Sonex’s blazing yellow Onex was on our cover this month—proclaiming “half the seats, twice the fun”—supported by a story written by longtime aviation journalist LeRoy Cook. “Back in mid-2010, Sonex Aircraft CEO Jeremy Monnett decided that the perfect answer to an imperfect economy would be a nice-flying little single-seat sport airplane that could get people into the air for relatively few dollars, and still offer the same or better performance than their flagship Sonex two-placer. Little did he know the Onex (pronounced One-X), as the 85% scaled-down Sonex was called, would chalk up 100 kit orders in the first year.”
After getting a checkout in the two-seat Sonex, Cook got his shot at the Onex. “Handling was well balanced, with the ailerons providing quick, but not overly sensitive response; we estimated the roll rate at 180°/second, enough to tempt us into a roll or two without breaking stride. The elevators are properly secondary in sensitivity; we flew with our arm on our leg, holding the stick low, and weren’t overshooting pitch targets with a too-light response.” He concluded: “So, the Onex evaluation reveals no surprises—straightforward handling, economical cruising and light aerobatic qualities if you don’t let the nose stay down too long. For the money, the Onex will deliver a lot of fighter-plane feel and fun flying on a tight budget.”
Amy Laboda penned an article comparing her Model 4 Kitfox with the then-current Model 7. It was clear then that a lot of development had taken place during the Kitfox’s long life. She summed up the experience like this: “So, do I want a Series 7? I can see the question in McBean’s smiling eyes after our flight. Silly man. I love my Little Bird. She was my husband’s first airplane project, built in a two-car garage. After 18 years of flying her, tweaking her capabilities with an engine change-out and new gear, we wouldn’t trade her for anything. McBean laughs. ‘Hey, our builders are the best sales tools that we could ever have. We know that builders need us, but we need the builders because no one can tell you better how great the product is in the real world.’ All true. All more reasons to love Little Bird. But if I had a little extra money and some time to kill…which raises the question, can you ever have too many aircraft?”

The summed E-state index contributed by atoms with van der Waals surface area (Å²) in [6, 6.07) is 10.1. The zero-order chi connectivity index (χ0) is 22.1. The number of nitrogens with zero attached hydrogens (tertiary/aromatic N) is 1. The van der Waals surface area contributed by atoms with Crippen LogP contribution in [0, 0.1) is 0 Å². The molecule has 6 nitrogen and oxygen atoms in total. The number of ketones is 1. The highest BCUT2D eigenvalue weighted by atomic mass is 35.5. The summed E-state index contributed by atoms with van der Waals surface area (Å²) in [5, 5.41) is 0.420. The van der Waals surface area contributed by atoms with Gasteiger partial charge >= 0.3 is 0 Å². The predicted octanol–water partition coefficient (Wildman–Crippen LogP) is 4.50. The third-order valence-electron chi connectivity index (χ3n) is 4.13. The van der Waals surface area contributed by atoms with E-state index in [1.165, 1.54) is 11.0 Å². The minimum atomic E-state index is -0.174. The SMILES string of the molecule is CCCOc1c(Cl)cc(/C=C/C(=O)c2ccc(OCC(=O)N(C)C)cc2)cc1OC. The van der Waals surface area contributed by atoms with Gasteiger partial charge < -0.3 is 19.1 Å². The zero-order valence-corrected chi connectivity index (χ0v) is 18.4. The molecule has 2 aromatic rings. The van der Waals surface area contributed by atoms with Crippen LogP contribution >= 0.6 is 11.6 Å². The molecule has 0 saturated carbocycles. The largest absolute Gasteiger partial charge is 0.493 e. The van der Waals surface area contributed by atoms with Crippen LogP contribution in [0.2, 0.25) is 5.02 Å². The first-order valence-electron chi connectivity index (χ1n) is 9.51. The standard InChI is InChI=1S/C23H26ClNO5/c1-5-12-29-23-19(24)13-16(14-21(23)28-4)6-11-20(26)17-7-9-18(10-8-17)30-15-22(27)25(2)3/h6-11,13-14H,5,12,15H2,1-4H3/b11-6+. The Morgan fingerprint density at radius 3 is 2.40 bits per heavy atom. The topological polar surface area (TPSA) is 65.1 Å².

This issue also featured a helpful story defining common aeronautical buzzwords (by Ed Kolano), a look ahead to an avgas replacement (by Paul Bertorelli), a view of making your own interior (by Mike Manning) and a Dynon SkyView retrofit into a Glasair (by Gary Jones).
The June 2013 issue was notable for another reason: It was the first time we were fully under the influence of one Paul Dye. “While I was at NASA, I did some pretty futuristic things—launching humans into space, building a space station, and watching the world go by from the center seat in Mission Control, just as if I were sitting on the bridge of the Enterprise. Little did I know that when I joined KITPLANES®, I’d become involved in something even more remarkable: time travel.” He went on to explain the long lead times for print magazines and concluded his first column from the big chair with this: “While we’re talking about the team, let me point out that our contributors are what make this magazine happen—and those contributors are also our readers. I would like to invite and encourage everyone involved in the homebuilding world to share their ideas and stories with us. We all started out with a single article in the magazine, and I anticipate that the future growth of our team will come from someone who submits their own first article.” He wasn’t wrong.